No, the most wonderful day of the year is Thanksgiving, at least at the Corrie N. Cody household. Every year, my house swells with the love and friendship of my guests, and my dining room table groans under the weight of abundance. Like many tables in the country, mine will include a variety of casseroles, salads, sides and sweets that reflect the ethnic heritage and the family traditions of my guests.

I’m always in charge of the turkey, dressing, gravy and green bean casserole. Oui. That green bean casserole. The one that includes French fried onion rings from a can, fresh from the factory and lacking anything resembling an onion.

I make that casserole to honor my Uncle Jim, who I miss dearly. His lack of culinary sophistication was legend in my family. He would eat anything with equal relish – a stale potato chip dipped in ketchup, dill pickles with leftover tomato soup, mashed potatoes with chocolate sauce. Uncle Jim never talked about how he was starved as a prisoner Read More


Maps and Trivia: Who Could ask for More?

November 5th, 2018 by Park County Travel Council | Be the first to comment!

There are a couple of things (maybe more, just saying) about me that my friends like to tease.

One is that I love trivia. While some might comment on my recall of factoids and say that I am full of “useless knowledge,” I say that you never know when an item can spark a conversation or lead to something truly fascinating. I explained once to a friend’s daughter that Telluride, Colorado got its moniker from miners who shortened “To Hell You Ride” into the town’s name. She rolled her eyes like all good teenagers do and left the room. A few weeks later I caught her in the act of retelling one of her friends what I had shared.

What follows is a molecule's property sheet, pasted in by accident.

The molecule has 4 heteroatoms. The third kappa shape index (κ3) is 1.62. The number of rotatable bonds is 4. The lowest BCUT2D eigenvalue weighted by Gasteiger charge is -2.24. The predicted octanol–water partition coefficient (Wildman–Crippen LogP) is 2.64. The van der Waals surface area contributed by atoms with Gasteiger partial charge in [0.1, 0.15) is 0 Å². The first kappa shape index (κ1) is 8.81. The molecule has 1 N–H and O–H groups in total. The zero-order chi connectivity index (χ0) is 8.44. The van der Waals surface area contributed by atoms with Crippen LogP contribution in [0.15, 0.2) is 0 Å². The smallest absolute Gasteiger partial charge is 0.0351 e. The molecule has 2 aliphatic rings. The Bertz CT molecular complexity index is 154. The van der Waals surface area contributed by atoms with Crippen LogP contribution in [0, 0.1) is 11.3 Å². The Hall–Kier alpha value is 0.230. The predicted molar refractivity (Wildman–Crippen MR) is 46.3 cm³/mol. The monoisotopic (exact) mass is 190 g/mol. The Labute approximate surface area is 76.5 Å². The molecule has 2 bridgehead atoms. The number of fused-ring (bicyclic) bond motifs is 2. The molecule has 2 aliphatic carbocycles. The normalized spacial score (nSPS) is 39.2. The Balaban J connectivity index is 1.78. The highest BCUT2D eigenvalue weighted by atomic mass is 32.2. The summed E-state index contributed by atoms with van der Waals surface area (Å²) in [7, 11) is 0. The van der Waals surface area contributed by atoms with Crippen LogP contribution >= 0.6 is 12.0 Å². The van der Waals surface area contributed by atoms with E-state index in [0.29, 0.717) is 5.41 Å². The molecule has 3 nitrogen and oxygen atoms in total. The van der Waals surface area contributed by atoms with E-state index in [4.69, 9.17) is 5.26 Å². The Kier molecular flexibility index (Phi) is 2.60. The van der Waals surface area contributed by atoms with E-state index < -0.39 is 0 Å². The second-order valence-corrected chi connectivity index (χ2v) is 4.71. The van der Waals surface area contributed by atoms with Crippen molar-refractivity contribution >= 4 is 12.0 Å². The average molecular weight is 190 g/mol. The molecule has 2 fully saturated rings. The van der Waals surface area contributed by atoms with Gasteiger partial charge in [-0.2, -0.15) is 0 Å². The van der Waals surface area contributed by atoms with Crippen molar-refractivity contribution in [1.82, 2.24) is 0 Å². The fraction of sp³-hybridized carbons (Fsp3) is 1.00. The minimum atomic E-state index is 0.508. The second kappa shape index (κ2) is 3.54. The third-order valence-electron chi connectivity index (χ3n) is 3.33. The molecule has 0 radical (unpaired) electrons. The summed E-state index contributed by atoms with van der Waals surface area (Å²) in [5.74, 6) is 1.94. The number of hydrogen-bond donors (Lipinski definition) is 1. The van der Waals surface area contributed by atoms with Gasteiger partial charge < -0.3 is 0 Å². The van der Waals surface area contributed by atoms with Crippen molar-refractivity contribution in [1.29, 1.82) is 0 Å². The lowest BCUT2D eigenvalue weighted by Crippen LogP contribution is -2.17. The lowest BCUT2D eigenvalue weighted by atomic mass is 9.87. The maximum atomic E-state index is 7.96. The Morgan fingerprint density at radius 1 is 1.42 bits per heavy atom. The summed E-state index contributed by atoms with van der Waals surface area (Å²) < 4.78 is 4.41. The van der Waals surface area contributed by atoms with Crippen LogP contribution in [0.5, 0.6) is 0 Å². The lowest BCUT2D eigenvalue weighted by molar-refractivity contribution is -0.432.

She doesn’t tease me anymore, and we always get a good laugh.

A second quirk I have is that I love looking at maps. I get this from my dad who would spread out state and national maps on the kitchen table where he would plan a route for our vacations or holiday visits. The two of us would have deep discussions about tolls, speed limits, timing and such until we agreed on our best route to get two states over.

One of my friends spotted Read More


Enduring Friendships – With Fireworks

October 30th, 2018 by Park County Travel Council | Be the first to comment!

We all have that one friend. Or if we are supremely lucky, those handful of friends. Whatever you need, you can count on them, even if you don’t know you need it.

They are the ones who bring you homemade chicken soup when you are sick or teasingly bully you into doing another set of squats at the gym. They offer advice when asked and listen to your woes without judgment. And they always – always – defend and promote your honor.

Buffalo Bill Cody had one of those friends, and her name was Caroline.

Thing is, they weren’t particularly close.

Caroline Lockhart was a barrier-breaker just like the founder of the town where she chose to move. A successful novelist at a time when most women in the country didn’t even have the right to vote, the ambitious, talented and nationally famous Lockhart had produced several bestselling novels by the early 1900s. She was wry, quick-witted and an intuitive news-maker.

She also was notorious. She drank hard liquor at a time when many prominent citizens enthusiastically supported the coming Prohibition. She had many male friends, but she never married. She was also sentimental, and she loved the Old West. She celebrated with her pen Read More


Psst, Want to Win a Free Trip to the 100th...

October 25th, 2018 by Park County Travel Council | Be the first to comment!

I love chatting up multi-generational vacationers. They are easy to spot as the little ones clearly enjoy being with the grandparents, and the grandparents enjoy spoiling the little ones. Meanwhile, the parents get to escape work, house maintenance and back-to-school shopping while “letting” the grandparents pick up dinner checks and buy souvenirs.

For many of these families, this is not their first trip to the coolest Western town ever. The parents and grandparents are busy pointing out local landmarks that really haven’t changed much. The Irma Hotel and other Sheridan Avenue structures look much the same. The Poker Church is a comforting site, and Cassie’s is a constant reminder of simpler times.

The one thing the older generations remember best, however, is our status as the “Rodeo Capital of the World.”